why I blog

I’ve been neglecting this blog – with a great many writing projects all coming due, and other blogs that I contribute to clamoring more loudly, I’ve simply had no time – but Kerrie pointed me to this meme, started at State of Denmark (not a Scandinavian crime fiction reference, well unless you count all those murders in Hamlet) and it seems a chance to catch up and reflect a bit. Besides, it reminds me of the why I teach meme (inspired by the brilliant Dr. Crazy’s Why I Teach Literature) which was a nice chance for a lot of people to step back and reflect.

1.  How long have you been blogging?

Since before I started using proper blog software. I created a blog-like page for my library’s website years ago. The html was criminally bad. It’s much easier now to share information with the community. In fact, I’m reminded that a student showed me Blogger many years ago; he’s now a seasoned faculty member at another academic library. He’s still teaching me things.

2.  Why did you start blogging?

The first foray was to replace an irregular library newsletter with a nimbler, more responsive means of providing information (and avoiding the huge headache of layout and creating content for a newsletter that was, frankly, one newsletter too many for most of its potential audience). Later I started  my personal blog for a similar reason: to replace another static web page that was tricky to update, one containing book reviews. THEN LibraryThing came along, so I started posting most of my reviews there, except for ones that I write for Mystery Scene and Reviewing the Evidence, so the blog morphed, as they do. (I had to look this up, because I couldn’t actually remember why I started my blog.)

3.  What have you found to be the benefits of blogging?

Since using it for quick easily-illustrated news from the library, I started blogging for ACRLog and began my own blog, then went slightly blog-mad. I now use blogs for all of my courses, very occasionally contribute to Free Exchange on Campus, try to contribute to a blog I started for students interested in the field of librarianship, and am using a blog to supplement a  faculty development program on my campus. Oh, and I have a fairly active Scandinavian Crime Fiction blog, a way of updating a website on the topic that was a summer research project last year.  My own blog has evolved into a place where I can integrate the various strands of my life – librarian, academic, novelist, citizen. Another thing about blogging: since discovering FriendFeed I am finding it a wonderfully communal activity. (They also have a kicking widget that I just added to my professional CV. It so much less busy and frantic than most widgets.)

4.  How many times a week do you post an entry?

In my various blogs, probably two or three times.

5.  How many different blogs do you read on a regular basis?

Probably 20 or so daily. Maybe more. I know, it’s an addiction.

6.  Do you comment on other people’s blogs?

Just try and stop me.

7.  Do you keep track of how many visitors you have?  Is so, are you satisfied with your numbers?

No, I try not to pay attention. At my personal blog I’m mainly working things out that are bugging me. I’m not doing it for marketing purposes. The conflation of self-reflection and self-fashioning-as-self-promotion is one thing that I find both fascinating and disturbing abut blogs. Just because we can count visitors doesn’t mean we should. It’s a bit like equating your real social capital by how many “friends” you have at Facebook.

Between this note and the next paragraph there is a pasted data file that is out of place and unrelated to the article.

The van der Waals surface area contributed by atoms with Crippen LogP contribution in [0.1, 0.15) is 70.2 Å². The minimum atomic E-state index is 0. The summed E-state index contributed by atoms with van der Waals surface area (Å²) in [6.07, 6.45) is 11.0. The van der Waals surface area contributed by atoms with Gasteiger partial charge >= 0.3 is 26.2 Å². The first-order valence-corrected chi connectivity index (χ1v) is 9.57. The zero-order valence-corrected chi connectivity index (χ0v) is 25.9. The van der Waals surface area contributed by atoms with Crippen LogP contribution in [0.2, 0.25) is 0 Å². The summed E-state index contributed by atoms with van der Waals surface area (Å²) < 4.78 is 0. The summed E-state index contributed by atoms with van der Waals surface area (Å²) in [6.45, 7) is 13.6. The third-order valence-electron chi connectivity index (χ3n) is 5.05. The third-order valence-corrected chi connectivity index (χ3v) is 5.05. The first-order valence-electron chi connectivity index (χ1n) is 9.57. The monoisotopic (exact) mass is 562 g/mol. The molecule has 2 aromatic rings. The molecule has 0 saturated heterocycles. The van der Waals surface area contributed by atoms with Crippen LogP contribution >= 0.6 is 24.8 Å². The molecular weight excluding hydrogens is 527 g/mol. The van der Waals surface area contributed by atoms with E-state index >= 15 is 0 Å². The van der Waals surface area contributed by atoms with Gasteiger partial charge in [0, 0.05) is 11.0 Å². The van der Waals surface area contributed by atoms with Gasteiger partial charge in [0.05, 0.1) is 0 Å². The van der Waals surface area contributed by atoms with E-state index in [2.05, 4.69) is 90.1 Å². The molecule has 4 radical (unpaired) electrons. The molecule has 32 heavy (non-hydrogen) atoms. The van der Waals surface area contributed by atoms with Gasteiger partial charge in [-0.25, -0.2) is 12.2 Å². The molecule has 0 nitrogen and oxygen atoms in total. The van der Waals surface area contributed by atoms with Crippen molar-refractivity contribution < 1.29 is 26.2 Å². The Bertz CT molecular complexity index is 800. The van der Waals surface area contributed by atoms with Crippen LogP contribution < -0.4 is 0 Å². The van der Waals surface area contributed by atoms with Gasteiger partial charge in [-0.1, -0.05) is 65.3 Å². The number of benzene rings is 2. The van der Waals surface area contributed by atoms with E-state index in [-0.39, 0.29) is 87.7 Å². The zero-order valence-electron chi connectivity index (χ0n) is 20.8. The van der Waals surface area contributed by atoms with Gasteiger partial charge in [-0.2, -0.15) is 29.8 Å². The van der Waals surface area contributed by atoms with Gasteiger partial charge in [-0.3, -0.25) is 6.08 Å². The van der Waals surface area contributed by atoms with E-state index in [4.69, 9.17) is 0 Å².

8.  Do you ever regret a post that you wrote?

Not so far.

9.  Do you think your audience has a true sense of who you are based on your blog?

Usually as a writer, I’m very concerned about audience, but in my personal blog, I mostly say what’s on my mind, for me as much as for anyone else. It’s a space for me to nibble away at things that I’m thinking about. That probably does give people a good idea of who I am – someone with strong political beliefs, a visceral aversion to mingling marketing with identity, a person who loves books and reading and is curious about the publishing world, a librarian with an anarchist streak – but I’m not doing it to tell the world who I am. I’m just putzing around.

10.  Do you blog under your real name?

Yes.  And under my real self, as well.

11.  Are there topics that you would never blog about?

I doubt I’d ever say anything personal about my family. If they have things they want to share with the world, that’s their option, but it’s not something I feel is my option. (This is why I would never write a memoir – too intrusive into the lives of people close to me. Also incredibly boring.) I also don’t blog about how to write or my path to publication or how to market books. There are plenty of other people who blog about that, and I have really nothing useful to say. My path to publication was sheer luck; I don’t really get marketing, and I’ve never taken a course on how to write fiction and wouldn’t presume that I know anything useful about it.

12.  What is the theme/topic of your blog?

My personal blog is, for me, a place to work out things that I’m thinking about. There’s something about the medium that is nicely informal and immediate, which is a change from the more academic or polished writing that I do elsewhere. I like the bracing logic of an academic argument, and I like writing fiction in someone else’s first person voice, but blogging is like having a conversation with a friend.

13.  Do you have more than one blog?  If so, why?

Mine are all for different purposes. Students seem to like the course blogs, at least being able to find the readings and syllabus in one place and not having to find that packet of paper handed out on the first day – and it’s kind of  neat way to create an open course. That’s why mine are licensed under Creative Commons. Sharing is good.

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